like the "signal.h" and so forth, the linux signal handler, and all
that. Anyone remember this stuff? It was all right here.

and there's more too. I bet if we check OldSCOs CDs we could find evidence.

I would say I'd be willing to bet anyone money that their "unix" code
was polluted by linux stuff. but I doubt I'd have any takers for that bet...

[ Reply to This | # ]

Big thanks to Kurt Wall
Authored by: Nick Bridge on Tuesday, April 26 2005 @ 11:59 AM EDT
It is really appreciated!

[ Reply to This | # ]

Trillian Project no threat to Monterey, claims SCO president
Authored by: Anonymous on Tuesday, April 26 2005 @ 12:14 PM EDT
Trillian Project no threat to Monterey, claims SCO president

The Trillian Project to port Linux to Intel’s IA-64 architecture does not pose a threat to the Santa Cruz Operation (SCO) or Project Monterey, according to Doug Michels, SCO’s president and chief executive.

And the fact that IBM has signed up to the new Linux initiative and will deploy both the Trillian and Monterey operating systems (OSs) on its hardware does not show it is wavering in its commitment either, he claimed.

[ Reply to This | # ]

More Evidence Project Monterey Partners Knew Linux Was the Future
Authored by: Tyro on Tuesday, April 26 2005 @ 12:33 PM EDT
Unfortunately, Caldera was in a bit of a pickle. They couldn't just go with
Linux, as they had been studiously antagonizing much of the community. Their
view of the world seems to have been that only companies were worth dealing
with, and ignoring the fact that corporate decisions are made by individual
people, and that accountants don't generally make technical decisions.
(Sometimes they veto them, but that's a different matter.)

So Caldera's path forwards as a Linux vendor was littered with broken glass that
they had themselves strewn. OpenLinux was one of the first distributions that I
tried.
Shortly after Red Hat 5.2, and it was much more polished. But I bought it so
that I could connect to Novel Servers, as I thought they were promissing.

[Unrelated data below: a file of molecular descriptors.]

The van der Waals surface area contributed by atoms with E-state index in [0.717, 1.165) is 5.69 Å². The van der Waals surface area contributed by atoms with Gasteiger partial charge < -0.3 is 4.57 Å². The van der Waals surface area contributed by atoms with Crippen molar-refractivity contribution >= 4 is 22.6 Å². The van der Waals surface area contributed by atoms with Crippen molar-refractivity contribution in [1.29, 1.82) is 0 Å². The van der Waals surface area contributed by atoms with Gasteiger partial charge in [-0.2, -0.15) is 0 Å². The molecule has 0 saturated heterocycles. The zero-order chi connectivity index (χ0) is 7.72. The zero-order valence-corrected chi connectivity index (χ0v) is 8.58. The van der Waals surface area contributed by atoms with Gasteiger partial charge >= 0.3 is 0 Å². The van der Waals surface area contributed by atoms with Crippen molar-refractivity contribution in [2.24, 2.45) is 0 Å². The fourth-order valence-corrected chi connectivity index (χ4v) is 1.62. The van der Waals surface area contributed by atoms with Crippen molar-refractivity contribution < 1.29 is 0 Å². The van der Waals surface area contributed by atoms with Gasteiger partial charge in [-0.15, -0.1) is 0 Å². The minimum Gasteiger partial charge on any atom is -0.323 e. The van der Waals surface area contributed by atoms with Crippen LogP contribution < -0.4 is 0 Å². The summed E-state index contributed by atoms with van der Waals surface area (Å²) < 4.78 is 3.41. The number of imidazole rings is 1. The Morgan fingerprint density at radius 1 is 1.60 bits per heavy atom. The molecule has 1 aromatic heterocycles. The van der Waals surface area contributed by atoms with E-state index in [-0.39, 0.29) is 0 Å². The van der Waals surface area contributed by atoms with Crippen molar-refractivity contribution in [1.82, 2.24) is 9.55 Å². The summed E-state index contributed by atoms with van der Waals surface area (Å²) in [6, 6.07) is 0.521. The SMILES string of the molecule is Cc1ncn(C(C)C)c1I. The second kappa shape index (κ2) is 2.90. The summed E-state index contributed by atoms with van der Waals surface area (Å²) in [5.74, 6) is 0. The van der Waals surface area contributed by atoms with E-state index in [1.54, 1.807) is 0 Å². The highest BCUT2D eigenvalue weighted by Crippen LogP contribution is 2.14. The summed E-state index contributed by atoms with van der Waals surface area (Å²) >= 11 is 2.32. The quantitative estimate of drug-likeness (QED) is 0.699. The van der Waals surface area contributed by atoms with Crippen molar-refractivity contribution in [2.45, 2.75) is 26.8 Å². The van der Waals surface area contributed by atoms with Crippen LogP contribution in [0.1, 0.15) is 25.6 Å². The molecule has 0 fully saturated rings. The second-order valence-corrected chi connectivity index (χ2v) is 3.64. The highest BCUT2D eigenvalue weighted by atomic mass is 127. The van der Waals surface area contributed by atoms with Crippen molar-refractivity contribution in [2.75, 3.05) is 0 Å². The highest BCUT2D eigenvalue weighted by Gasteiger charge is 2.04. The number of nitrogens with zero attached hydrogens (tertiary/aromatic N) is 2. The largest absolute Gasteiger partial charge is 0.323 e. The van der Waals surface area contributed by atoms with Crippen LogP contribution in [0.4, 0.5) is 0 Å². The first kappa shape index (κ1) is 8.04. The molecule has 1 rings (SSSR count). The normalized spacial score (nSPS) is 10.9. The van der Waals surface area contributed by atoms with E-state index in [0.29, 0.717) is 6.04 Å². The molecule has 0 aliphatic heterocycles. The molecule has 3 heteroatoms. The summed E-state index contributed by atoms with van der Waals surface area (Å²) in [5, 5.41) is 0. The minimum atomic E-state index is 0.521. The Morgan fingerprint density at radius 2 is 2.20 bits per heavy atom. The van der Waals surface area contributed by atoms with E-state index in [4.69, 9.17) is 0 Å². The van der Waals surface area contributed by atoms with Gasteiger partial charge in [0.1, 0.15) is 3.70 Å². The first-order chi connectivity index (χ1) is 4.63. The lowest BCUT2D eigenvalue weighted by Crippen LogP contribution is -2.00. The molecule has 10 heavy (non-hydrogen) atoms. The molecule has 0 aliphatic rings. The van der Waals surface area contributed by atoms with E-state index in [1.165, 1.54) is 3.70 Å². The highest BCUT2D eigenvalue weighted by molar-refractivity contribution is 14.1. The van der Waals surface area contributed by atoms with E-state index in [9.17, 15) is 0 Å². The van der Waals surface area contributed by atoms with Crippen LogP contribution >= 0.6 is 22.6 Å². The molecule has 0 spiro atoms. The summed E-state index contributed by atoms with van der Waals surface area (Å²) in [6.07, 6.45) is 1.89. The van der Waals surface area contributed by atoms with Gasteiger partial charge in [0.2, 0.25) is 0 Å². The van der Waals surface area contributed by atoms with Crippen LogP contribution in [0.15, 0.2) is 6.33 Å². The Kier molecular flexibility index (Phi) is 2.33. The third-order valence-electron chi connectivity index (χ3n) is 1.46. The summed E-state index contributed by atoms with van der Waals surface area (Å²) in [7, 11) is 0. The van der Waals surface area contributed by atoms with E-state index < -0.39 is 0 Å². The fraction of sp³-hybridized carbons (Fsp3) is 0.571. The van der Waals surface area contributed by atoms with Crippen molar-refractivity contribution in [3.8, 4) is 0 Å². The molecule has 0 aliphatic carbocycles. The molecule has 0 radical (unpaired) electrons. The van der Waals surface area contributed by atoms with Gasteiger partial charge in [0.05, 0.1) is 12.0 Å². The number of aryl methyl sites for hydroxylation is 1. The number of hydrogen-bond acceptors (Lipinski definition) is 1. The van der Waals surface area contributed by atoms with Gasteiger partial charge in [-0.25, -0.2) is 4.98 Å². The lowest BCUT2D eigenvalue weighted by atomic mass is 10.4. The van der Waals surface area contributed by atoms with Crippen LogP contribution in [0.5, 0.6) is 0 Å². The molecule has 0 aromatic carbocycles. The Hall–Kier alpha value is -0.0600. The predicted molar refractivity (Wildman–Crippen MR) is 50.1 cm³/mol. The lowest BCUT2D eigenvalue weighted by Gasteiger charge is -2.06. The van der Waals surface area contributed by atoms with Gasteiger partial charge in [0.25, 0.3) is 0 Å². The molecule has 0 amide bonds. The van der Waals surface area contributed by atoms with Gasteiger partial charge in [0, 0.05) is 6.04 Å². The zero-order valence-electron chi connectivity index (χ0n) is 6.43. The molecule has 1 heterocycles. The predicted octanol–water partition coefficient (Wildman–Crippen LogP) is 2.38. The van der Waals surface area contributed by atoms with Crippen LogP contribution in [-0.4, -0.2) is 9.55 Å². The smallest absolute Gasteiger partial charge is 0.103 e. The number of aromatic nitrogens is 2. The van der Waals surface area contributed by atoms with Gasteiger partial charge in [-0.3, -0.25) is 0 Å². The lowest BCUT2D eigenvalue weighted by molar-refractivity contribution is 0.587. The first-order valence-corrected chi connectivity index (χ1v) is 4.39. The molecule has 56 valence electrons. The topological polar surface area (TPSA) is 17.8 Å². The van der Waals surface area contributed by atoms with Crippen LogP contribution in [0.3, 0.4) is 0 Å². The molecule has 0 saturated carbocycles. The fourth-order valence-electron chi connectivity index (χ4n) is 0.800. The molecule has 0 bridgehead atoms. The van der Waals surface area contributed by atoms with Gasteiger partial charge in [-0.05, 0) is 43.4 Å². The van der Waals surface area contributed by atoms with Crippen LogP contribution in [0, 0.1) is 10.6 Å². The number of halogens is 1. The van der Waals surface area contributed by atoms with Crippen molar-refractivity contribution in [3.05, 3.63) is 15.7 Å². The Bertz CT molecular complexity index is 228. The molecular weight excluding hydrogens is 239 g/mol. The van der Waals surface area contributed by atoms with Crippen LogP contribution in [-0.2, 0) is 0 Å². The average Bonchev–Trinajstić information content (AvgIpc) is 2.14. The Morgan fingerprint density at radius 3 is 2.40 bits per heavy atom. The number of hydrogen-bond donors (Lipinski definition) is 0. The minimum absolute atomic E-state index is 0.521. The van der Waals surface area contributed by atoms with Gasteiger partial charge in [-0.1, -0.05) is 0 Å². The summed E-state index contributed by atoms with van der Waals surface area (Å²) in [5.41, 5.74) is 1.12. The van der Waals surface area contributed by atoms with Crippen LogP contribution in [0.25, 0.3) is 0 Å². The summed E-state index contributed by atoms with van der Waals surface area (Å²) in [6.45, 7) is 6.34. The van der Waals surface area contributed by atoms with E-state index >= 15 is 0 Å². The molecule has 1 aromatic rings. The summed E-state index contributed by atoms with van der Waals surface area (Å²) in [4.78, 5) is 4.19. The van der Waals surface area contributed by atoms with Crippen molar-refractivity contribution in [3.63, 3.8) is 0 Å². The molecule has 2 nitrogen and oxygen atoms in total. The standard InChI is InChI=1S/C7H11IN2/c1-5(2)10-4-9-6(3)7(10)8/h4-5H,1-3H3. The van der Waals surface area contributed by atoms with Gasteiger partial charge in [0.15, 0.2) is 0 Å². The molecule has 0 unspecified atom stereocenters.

Whoops! It could work as a server with a Novell Server, but they weren't
interested in having it work as a desktop. They had some contributed software
that was designed for that purpose, but they had broken it with a software
upgrade, and never did get it fixed. (Eventually I installed a later version of
Red Hat that solved the problem...though I kept running into problems with files
not closing properly.)

Anyway, Caldera didn't care. That was desktop interoperability stuff, and the
only desktop stuff they seemed to care about was their installer (admittedly a
nice one).

Well, I tried several other distributions...but I never again even looked
seriously at Caldera. They lost their Linux chances through their own actions,
but they DID lose them. They didn't have much future in Linux, which may have
explaine R. Love's frequent belligerent comments. (I was totally ignoring SCO
during this period.) SuSE quite surprised me when they joined with Caldera as
the North American branch of United Linux. My guess was that Caldera was going
to submerge its name and re-emerge as a new Linux company. (Surprise! And I
guess SuSE was a bit surprised too.)

What Caldera appeared to be planning on doing was promote itself among companies
that were interested in Linux. Unfortunate for it's plans, in most cases the
companies went with what their technical staff recommended, and the technical
stqff tended to recommend what they used. So Red Hat moved forward and Caldera
moved back.

[ Reply to This | # ]

SCO Unix was already dead in the water in 1996
Authored by: Anonymous on Tuesday, April 26 2005 @ 01:28 PM EDT
They had no future with their version of Unix.